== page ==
3/29/12

Preparing for Holy Week

Crucifixion by Dali

He stretched out his arms between heaven and earth...

The text below is one of the most beautiful prayers that has ever been part of the Roman Catholic liturgy in English.  This translation is no longer used in public prayer but it can be part of one's personal preparation for Holy Week and I wanted to share it with you here.

Eucharistic Prayer for Reconciliation - I

Father, all-powerful and ever-living God,
we do well always and everywhere
to give you thanks and praise.

You never cease to call us to a new and more abundant life.
God of love and mercy, you are always ready to forgive;
we are sinners, and you invite us to trust in your mercy.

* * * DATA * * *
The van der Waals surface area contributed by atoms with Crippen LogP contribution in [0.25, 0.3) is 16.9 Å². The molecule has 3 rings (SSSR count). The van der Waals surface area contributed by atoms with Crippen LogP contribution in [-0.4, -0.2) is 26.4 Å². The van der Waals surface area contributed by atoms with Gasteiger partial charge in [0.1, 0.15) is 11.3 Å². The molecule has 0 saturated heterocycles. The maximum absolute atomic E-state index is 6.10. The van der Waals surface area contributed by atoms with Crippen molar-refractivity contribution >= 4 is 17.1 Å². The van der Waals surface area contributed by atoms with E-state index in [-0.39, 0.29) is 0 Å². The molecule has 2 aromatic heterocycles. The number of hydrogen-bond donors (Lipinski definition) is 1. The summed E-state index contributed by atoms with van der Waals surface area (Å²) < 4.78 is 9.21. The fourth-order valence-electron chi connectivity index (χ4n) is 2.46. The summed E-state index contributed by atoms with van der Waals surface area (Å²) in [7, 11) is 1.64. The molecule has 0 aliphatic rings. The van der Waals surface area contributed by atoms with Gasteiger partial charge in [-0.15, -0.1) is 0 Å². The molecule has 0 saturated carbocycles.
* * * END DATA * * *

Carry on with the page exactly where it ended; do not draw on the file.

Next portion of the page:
Time and time again we broke your covenant,
but you did not abandon us.
Instead, through your Son, Jesus our Lord,
you bound yourself even more closely to the human family
by a bond that can never be broken.

Now is the time for your people to turn back to you
and to be renewed in Christ your Son,
a time of grace and reconciliation.

You invite us to serve the family of humankind
by opening our hearts to the fullness of your Holy Spirit.

In wonder and gratitude, we join our voices
with the choirs of heaven to proclaim the power of your love
and to sing of our salvation in Christ:

Holy, holy, holy Lord, God of power and might.
Heaven and earth are full of your glory.
Hosanna in the highest!
Blessed is he who comes in the name of the Lord.
Hosanna in the highest!

Father, from the beginning of time
you have always done what is good for us
so that we may be holy as you are holy.

Look with kindness on your people gathered here before you:
send forth the power of your Spirit